A Visual Guide to DoggoLingo
If you’re not already familiar with DoggoLingo, chances are you will be soon. This internet-based dialect was born on social media and has grown into a whole vocabulary for describing members of the canine species, from doggo to floof to pupperino. It's unclear where this cutesy descriptive language started, but the trend has spread to dog lovers across the web. And as a recent NPR article states, these terms have real potential to make the leap from social media to spoken language. There’s even a whole Facebook group of more than half a million dog enthusiasts whose captions on photos and videos are populated with "bleps" and "mlems" and other onomatopoetic descriptors of dogs in action.
Now, pet specialty retailers don’t need to start tossing these terms into daily conversation, but it never hurts to keep up with popular pet-related trends, especially ones Millennials are picking up in droves. It might sound a bit ridiculous at first, but it's all intended as a fun, positive celebration of dogs. Who knows, you might find yourself posting photos of the lovable doggos passing through your store before long.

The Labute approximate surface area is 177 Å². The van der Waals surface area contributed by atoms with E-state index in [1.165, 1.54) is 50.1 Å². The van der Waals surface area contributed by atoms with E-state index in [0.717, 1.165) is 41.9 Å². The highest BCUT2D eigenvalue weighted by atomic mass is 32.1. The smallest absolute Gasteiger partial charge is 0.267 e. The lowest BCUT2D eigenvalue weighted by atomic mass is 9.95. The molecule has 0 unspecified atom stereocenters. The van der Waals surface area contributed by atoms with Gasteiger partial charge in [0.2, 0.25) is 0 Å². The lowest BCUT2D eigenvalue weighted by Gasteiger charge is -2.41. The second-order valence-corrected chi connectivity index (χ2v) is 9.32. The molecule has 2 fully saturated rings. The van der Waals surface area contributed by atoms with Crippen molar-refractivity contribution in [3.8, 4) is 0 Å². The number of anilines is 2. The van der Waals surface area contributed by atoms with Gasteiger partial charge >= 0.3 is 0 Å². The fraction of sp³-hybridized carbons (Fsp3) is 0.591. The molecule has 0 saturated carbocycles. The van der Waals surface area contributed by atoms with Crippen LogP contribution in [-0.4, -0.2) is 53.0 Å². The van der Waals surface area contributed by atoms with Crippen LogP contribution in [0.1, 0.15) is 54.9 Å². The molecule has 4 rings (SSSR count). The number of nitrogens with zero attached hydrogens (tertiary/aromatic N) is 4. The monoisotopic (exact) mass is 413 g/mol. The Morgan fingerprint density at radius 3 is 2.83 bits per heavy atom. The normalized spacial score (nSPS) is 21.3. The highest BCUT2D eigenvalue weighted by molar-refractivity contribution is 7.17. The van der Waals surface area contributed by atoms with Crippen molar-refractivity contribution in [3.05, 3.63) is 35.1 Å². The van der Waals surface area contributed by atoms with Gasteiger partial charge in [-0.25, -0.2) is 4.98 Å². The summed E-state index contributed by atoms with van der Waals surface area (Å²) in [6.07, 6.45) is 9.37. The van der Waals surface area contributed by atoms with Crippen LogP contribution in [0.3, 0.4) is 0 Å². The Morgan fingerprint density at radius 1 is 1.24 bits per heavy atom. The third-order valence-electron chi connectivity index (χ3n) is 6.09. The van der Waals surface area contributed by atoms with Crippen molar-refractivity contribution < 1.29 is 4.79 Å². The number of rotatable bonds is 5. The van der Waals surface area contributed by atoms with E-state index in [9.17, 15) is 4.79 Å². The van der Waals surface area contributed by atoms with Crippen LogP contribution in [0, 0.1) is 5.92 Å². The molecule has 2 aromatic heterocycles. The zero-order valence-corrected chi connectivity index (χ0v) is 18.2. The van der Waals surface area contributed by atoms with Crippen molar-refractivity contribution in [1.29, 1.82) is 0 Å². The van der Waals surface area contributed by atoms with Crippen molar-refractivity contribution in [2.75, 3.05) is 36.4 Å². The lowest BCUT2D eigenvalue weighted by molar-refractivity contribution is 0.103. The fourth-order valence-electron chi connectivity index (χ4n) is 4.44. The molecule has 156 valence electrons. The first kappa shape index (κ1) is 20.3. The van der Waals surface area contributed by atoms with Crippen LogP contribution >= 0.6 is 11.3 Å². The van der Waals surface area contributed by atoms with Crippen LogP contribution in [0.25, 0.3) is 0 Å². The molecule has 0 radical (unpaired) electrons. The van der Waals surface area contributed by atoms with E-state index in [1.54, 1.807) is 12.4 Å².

While the definitions of DoggoLingo words are somewhat flexible (whether a dog qualifies a floof or not is really a matter of personal opinion), here’s a brief visual dictionary of some key words to know for basic fluency:
Blep: When a dog’s tongue hangs slightly out of its closed mouth.
Doggo: Catchall term for members of the canine species.
Floof: A dog with fluffy, long or curly fur (or all of the above).
Mlem: A dog sticking its tongue out in a licking motion.
Pupper: Another term for members of the canine species, often used to specifically identify puppies or smaller dogs (sometimes with the adjective “smol”).
Pupperino: Most frequently used to identify puppies, although sometimes used generally for small dogs.